Activision Blizzard is planning to lay off 8% of its workforce as it focuses on increasing its game-development staff for such franchises as Call of Duty and Diablo.

The company has a reported workforce of 9,800, meaning around 780 people could lose their jobs in the coming months. It confirmed the layoffs in the quarterly earnings call on Monday after initially notifying employees earlier in the day.

“Over the last few years, many of our non-development teams expanded to support various needs,” Blizzard president J. Allen Brack said in a note to staff. “Currently staffing levels on some teams are out of proportion with our current release slate. This means we need to scale down some areas of our organization.”

The cuts will mostly affect non-game-development departments, Activision said.

The announcement came as Activision reported fourth-quarter sales of $2.84 billion, missing analysts’ estimates of $3.04 billion. It also said it expected to bring in $6.025 billion in 2019, a major decline from its 2018 revenues of $7.5 billion.

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“The company’s reduced forecast comes after a turbulent year in the video game industry,” the Los Angeles Times said, noting that the meteoric rise of the free-to-play online game Fortnite “shook investor confidence in the business models of major publishers including Activision Blizzard.”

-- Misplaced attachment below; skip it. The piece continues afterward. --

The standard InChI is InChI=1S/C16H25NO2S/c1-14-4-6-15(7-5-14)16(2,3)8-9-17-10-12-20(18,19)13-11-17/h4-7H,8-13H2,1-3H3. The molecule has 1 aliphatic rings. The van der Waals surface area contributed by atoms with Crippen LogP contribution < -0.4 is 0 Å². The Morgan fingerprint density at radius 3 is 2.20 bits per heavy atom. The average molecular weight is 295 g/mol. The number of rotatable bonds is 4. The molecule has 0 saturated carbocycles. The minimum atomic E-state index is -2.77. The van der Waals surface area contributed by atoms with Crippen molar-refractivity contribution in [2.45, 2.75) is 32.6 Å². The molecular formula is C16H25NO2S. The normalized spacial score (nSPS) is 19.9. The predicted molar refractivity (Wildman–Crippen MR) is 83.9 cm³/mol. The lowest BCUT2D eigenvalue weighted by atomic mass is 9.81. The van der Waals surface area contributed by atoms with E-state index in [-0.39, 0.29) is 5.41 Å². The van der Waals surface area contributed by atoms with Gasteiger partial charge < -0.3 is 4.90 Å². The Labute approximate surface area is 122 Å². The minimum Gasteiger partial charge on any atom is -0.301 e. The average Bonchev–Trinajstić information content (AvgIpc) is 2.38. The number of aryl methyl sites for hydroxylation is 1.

In recent months, the company has also been hit by the departures of the CFOs for both the Activision and Blizzard divisions.

“While our financial results for 2018 were the best in our history, we didn’t realize our full potential,” CEO Bobby Kotick said in a news release.

In 2019, Activision said, it will increase development investment in its biggest franchises, with the number of developers working on Call of Duty, CandyCrush, Overwatch, Warcraft, Hearthstone, and Diablo rising by about 20% over the course of the year.

The Activision division had 53 million monthly active users in the fourth quarter, growing double-digits quarter-over-quarter, while the Blizzard division had 35 million MAUs.

Image: Flikr/Tarcil Tarcil

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